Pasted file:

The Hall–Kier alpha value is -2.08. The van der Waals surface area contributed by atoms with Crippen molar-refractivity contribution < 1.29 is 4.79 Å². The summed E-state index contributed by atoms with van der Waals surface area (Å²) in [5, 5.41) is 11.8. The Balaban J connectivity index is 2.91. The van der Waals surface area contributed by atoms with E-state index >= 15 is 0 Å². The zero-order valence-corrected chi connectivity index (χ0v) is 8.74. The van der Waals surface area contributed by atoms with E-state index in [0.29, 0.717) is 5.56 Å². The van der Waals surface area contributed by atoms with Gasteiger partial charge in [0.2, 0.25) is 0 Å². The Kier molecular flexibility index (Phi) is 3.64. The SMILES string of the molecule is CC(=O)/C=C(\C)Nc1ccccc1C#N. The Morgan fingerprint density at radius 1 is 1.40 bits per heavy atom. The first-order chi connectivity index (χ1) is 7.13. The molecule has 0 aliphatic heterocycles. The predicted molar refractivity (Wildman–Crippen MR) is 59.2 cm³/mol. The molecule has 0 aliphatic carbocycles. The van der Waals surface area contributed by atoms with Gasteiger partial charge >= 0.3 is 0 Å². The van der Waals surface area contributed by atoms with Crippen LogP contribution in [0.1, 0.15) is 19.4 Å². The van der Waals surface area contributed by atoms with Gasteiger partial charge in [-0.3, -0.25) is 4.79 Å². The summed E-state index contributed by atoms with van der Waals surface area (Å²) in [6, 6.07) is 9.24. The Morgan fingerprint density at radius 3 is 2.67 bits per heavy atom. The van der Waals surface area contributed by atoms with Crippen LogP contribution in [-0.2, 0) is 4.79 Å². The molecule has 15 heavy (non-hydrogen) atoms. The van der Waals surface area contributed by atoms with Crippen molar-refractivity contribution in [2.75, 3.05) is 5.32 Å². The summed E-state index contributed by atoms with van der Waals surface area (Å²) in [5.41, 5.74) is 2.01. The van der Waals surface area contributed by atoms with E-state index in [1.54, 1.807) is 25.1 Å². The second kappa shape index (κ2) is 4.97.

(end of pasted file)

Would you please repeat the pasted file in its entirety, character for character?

The Hall–Kier alpha value is -2.08. The van der Waals surface area contributed by atoms with Crippen molar-refractivity contribution < 1.29 is 4.79 Å². The summed E-state index contributed by atoms with van der Waals surface area (Å²) in [5, 5.41) is 11.8. The Balaban J connectivity index is 2.91. The van der Waals surface area contributed by atoms with E-state index >= 15 is 0 Å². The zero-order valence-corrected chi connectivity index (χ0v) is 8.74. The van der Waals surface area contributed by atoms with E-state index in [0.29, 0.717) is 5.56 Å². The van der Waals surface area contributed by atoms with Gasteiger partial charge in [0.2, 0.25) is 0 Å². The Kier molecular flexibility index (Phi) is 3.64. The SMILES string of the molecule is CC(=O)/C=C(\C)Nc1ccccc1C#N. The Morgan fingerprint density at radius 1 is 1.40 bits per heavy atom. The first-order chi connectivity index (χ1) is 7.13. The molecule has 0 aliphatic heterocycles. The predicted molar refractivity (Wildman–Crippen MR) is 59.2 cm³/mol. The molecule has 0 aliphatic carbocycles. The van der Waals surface area contributed by atoms with Gasteiger partial charge >= 0.3 is 0 Å². The van der Waals surface area contributed by atoms with Crippen LogP contribution in [0.1, 0.15) is 19.4 Å². The van der Waals surface area contributed by atoms with Gasteiger partial charge in [-0.3, -0.25) is 4.79 Å². The summed E-state index contributed by atoms with van der Waals surface area (Å²) in [6, 6.07) is 9.24. The Morgan fingerprint density at radius 3 is 2.67 bits per heavy atom. The van der Waals surface area contributed by atoms with Crippen LogP contribution in [-0.2, 0) is 4.79 Å². The molecule has 15 heavy (non-hydrogen) atoms. The van der Waals surface area contributed by atoms with Crippen molar-refractivity contribution in [2.75, 3.05) is 5.32 Å². The summed E-state index contributed by atoms with van der Waals surface area (Å²) in [5.41, 5.74) is 2.01. The van der Waals surface area contributed by atoms with E-state index in [1.54, 1.807) is 25.1 Å². The second kappa shape index (κ2) is 4.97.